The corporate reformers like to say that “school choice” is the civil rights issue of our time. This is a view shared by Jeb Bush, the Walton family, Scott Walker, and various other rightwingers whose real goal is to shrink the public sector by privatization and to eliminate unions.
But a recent story in the New York Times said that the loss of public sector jobs hurts African American workers disproportionately.
“Roughly one in five black adults works for the government, teaching school, delivering mail, driving buses, processing criminal justice and managing large staffs. They are about 30 percent more likely to have a public sector job than non-Hispanic whites, and twice as likely as Hispanics.
“Compared to the private sector, the public sector has offered black and female workers better pay, job stability and more professional and managerial opportunities,” said Jennifer Laird, a sociologist at the University of Washington who has been researching the subject.
“During the Great Recession, though, as tax revenues plunged, federal, state and local governments began shedding jobs. Even now, with the economy regaining strength, public sector employment has still not bounced back. An incomplete recovery is part of the reason, but a combination of strong anti-government and anti-tax sentiment in some places has kept down public payrolls. At the same time, attempts to curb collective bargaining, like those led by Wisconsin’s governor, Scott Walker, a likely Republican presidential candidate, have weakened public unions.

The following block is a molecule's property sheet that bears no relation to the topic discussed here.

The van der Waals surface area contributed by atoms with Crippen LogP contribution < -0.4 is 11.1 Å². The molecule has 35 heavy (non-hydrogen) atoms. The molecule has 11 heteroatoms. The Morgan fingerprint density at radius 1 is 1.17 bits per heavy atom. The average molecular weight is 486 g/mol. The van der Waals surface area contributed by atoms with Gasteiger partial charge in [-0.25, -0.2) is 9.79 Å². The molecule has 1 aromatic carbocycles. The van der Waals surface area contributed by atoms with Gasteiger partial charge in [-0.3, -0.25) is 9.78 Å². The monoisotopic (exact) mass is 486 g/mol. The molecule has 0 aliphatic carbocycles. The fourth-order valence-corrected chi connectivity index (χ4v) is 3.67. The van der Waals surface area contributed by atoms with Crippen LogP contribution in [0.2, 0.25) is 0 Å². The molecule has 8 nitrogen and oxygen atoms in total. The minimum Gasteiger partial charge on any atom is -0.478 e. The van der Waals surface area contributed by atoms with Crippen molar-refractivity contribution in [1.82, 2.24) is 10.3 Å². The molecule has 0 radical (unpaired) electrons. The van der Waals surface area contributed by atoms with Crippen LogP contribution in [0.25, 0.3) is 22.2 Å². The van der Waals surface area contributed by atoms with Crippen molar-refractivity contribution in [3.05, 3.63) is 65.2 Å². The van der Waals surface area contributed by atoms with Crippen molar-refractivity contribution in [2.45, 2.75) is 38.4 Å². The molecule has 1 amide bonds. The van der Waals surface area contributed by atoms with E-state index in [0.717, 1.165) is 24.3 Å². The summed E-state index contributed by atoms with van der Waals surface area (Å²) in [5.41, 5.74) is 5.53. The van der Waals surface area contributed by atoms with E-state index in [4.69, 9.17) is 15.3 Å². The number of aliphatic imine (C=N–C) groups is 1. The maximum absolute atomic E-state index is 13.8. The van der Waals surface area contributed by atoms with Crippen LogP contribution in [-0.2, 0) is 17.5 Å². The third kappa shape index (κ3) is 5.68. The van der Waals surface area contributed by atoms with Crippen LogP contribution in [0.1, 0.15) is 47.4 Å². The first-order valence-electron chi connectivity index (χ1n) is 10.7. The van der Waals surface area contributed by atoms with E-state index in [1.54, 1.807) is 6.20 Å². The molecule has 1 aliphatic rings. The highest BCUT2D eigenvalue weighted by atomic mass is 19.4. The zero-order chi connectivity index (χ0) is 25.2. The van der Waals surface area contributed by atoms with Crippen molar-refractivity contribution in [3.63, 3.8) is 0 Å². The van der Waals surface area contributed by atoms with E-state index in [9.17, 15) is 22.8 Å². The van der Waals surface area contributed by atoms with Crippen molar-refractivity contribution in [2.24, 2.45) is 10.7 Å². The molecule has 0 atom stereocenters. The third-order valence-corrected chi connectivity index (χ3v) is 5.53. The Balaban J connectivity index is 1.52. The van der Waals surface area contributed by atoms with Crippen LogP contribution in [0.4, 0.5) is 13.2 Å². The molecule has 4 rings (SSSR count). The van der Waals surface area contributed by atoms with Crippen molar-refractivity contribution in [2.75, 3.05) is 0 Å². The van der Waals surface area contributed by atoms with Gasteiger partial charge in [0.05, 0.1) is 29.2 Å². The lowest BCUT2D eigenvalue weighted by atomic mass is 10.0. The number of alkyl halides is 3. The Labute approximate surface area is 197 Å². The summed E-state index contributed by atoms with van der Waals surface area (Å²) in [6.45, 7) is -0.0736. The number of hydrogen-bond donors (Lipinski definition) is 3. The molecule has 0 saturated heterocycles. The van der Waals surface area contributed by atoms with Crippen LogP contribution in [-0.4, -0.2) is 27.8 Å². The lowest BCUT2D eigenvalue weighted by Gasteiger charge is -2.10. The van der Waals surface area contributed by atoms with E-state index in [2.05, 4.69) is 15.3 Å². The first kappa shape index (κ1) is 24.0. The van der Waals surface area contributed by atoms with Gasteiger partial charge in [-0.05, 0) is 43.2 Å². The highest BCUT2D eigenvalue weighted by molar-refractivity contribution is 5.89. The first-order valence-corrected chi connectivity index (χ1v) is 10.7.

“The Labor Department counts half a million fewer public sector jobs than before the start of the recession in 2007. That figure, however, understates just how much the government’s work force has shrunk, said Elise Gould, an economist at the Economic Policy Institute, a labor-oriented research organization in Washington. That is because it fails to account for the normal growth in the country’s population: Factor that in, she said, and there are 1.8 million fewer jobs in the public sector for people to fill.
“The decline reverses a historical pattern, researchers say, with public sector employees typically holding onto their jobs even during most economic downturns.
“Because blacks hold a disproportionate share of the jobs, relative to their share of the population, the cutbacks naturally hit them harder.”
The decline in unions has also harmed black and Hispanic families, because union jobs provide a path to the middle class with better wages and a measure of job security.
Anyone who claims that privatization promotes civil rights is purposely distorting the facts. Getting a voucher or a charter (to a school thay may be worse than the public school) does not compensate for the loss of your parents’ employment. It is a devil’s bargain.